BM86: Resolution on study financing for Dutch students 

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Last November, the Netherlands held elections for the House of Representatives. Currently, all parties are working to form a new government that will set the policies for the next four years. It is important that the new government commits to resolving the many issues Dutch students currently face due to these changing policies in student financing.

In 2015 the Dutch government decided to switch from a grants-based system to a system of “advantageous’ ‘ student loans with low interest rates. From the outset the LSVb and ISO, together with other organisations, have worked to reverse this decision, and in 2023, after much lobbying, grants for students were reinstated. However, the return to the old system hasn’t meant that the fnancial worries for students are over. Many students have inherited sky-high student debt from the loan system, with the average debt per student increasing with 5.000 euros since 2015.[1] On top of that, many students who started higher education under the loan system are not eligible for the reinstated grants. 

The government has conceded compensation for the students of the “loan system generation”, but the projected amounts don’t even cover half of the increased average debt. In the meantime, the interest rate on student debt has risen with a fivefold increase, a move which was widely criticized. Due to increasing study debts, students make financially motivated choices during their studies, instead of choosing what is best for their educational development, and experience increasing levels of stress, negatively impacting their well-being.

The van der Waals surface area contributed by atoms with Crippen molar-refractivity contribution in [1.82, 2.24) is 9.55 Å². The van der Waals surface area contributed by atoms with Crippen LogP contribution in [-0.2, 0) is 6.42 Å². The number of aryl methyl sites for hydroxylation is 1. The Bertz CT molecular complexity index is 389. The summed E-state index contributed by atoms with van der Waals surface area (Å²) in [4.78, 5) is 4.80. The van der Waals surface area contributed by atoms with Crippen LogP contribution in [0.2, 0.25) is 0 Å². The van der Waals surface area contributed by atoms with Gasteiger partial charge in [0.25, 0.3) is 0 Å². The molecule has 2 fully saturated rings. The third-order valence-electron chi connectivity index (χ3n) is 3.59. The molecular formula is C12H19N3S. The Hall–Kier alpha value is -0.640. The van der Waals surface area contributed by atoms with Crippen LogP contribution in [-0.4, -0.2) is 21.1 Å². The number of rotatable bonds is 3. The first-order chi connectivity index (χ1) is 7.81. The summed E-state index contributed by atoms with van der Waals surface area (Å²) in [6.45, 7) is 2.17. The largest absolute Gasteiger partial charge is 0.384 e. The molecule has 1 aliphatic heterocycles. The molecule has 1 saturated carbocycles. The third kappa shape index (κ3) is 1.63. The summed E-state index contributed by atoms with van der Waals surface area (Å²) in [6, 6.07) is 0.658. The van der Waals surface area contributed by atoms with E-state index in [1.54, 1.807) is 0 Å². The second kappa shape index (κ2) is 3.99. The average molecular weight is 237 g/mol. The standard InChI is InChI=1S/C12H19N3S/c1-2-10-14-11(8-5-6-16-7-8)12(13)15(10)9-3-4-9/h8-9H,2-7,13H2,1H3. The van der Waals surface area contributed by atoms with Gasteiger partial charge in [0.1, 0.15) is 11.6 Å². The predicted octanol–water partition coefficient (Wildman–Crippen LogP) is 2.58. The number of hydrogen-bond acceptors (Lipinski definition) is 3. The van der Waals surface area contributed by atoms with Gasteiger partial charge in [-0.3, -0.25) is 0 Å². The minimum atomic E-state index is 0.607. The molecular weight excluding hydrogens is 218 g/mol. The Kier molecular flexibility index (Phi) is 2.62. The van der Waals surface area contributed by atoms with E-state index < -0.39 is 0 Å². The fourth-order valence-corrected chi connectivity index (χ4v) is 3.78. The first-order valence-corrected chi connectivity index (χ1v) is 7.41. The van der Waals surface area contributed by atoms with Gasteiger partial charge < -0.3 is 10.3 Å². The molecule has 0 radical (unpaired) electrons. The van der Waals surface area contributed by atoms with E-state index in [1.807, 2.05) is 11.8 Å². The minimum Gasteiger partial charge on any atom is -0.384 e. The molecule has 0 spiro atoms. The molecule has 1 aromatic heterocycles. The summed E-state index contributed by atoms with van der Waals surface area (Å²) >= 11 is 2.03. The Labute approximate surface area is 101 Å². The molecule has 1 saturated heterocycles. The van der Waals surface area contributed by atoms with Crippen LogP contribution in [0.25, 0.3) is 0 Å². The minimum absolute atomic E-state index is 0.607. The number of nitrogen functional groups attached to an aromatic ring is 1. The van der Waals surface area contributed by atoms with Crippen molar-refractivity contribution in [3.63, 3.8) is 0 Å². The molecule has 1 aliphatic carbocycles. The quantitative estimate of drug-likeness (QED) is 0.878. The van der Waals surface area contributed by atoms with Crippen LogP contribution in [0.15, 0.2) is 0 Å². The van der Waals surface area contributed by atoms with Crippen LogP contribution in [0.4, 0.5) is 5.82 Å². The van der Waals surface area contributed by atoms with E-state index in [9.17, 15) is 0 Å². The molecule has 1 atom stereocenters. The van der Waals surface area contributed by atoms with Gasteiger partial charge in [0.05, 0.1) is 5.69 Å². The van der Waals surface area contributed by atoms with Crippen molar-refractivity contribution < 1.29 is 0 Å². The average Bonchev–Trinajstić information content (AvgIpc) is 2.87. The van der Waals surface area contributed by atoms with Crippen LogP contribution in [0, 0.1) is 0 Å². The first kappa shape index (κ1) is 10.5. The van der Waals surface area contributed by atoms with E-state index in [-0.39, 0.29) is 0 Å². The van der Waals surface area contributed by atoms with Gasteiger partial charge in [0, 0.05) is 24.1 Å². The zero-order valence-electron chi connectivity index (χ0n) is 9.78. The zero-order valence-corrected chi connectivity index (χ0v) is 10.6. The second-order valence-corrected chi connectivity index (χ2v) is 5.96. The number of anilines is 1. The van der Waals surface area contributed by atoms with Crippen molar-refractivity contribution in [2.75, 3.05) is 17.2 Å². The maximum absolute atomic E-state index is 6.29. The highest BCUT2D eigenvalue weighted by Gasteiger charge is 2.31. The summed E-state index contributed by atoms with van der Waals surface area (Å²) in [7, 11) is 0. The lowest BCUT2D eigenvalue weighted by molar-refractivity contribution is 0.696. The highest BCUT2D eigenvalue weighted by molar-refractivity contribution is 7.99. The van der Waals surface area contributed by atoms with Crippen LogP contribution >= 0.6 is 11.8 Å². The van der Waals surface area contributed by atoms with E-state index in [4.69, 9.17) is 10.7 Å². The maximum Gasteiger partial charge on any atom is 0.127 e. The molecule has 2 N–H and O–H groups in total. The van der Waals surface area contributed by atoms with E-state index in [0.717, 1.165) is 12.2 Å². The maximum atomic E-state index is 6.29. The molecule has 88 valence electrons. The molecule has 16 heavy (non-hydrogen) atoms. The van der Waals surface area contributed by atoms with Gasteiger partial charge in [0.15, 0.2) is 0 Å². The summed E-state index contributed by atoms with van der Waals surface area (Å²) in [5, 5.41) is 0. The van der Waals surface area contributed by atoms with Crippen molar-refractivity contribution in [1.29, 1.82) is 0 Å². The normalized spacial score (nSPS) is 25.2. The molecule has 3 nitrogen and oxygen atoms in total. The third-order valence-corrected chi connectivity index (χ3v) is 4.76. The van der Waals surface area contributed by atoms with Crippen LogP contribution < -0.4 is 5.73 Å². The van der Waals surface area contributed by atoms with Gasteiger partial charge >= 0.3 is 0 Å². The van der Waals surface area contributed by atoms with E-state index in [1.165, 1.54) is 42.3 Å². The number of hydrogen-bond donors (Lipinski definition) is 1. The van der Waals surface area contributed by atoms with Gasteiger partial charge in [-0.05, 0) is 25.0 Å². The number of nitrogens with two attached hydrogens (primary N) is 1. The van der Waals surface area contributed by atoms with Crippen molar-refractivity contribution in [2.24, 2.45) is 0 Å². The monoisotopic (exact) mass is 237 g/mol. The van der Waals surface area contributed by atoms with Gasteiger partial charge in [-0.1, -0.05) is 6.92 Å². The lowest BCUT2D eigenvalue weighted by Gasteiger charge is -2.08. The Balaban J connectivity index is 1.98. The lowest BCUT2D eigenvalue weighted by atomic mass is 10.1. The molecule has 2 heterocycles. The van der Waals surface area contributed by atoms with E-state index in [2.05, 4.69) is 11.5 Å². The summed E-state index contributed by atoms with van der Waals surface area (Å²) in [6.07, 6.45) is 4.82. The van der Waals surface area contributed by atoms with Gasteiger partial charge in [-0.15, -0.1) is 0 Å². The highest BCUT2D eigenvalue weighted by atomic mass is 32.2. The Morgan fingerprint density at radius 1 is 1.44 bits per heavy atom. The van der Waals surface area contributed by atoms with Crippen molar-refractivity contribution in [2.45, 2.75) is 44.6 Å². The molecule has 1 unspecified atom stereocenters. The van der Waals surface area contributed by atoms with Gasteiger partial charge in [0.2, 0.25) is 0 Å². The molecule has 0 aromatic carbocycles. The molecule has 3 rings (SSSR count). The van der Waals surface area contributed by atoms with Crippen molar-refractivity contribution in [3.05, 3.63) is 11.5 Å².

The students who are entitled to the newly reinstated universal grants temporarily receive a higher amount to help cover the heightened costs of living. However, for the coming academic year, despite a fivefold increase in interest rates on student loans, rising inflation and a tuition fee increase of over €200, a significant reduction in the basic grant is looming. In the 2024-2025 academic year, the grant will be lowered from €466,69 to €302,39 barely higher than the grant amount in 2015, when the loan system was first introduced. The added support of the temporary increase is being taken away, while living costs for students in the Netherlands are only going up. 

In 2021, the Social and Economic Council showed that a monthly grant of €476 in basics is needed to make ends meet without financial pressure, assuming the student also works 12 hours a week. These predictions haven’t taken into account the inflation we’ve seen since 2021. This reduction of the monthly grant would deal a hard blow to many students who depend on a decent basic grant to make ends meet. 

ESU strives for a higher education environment that doesn’t put financial burdens on students in order to pursue and finish their studies. And thus, ESU supports the LSVb and ISO in their call upon the Dutch government to: 

  • Permanently raise the student grant to €466,69; 
  • Ensure a fair compensation for students who had to fnance their studies through the loan system; 
  •  Work to structurally keep the interest rate on student debt at 0,46%, the rate before the five-fold increase. 



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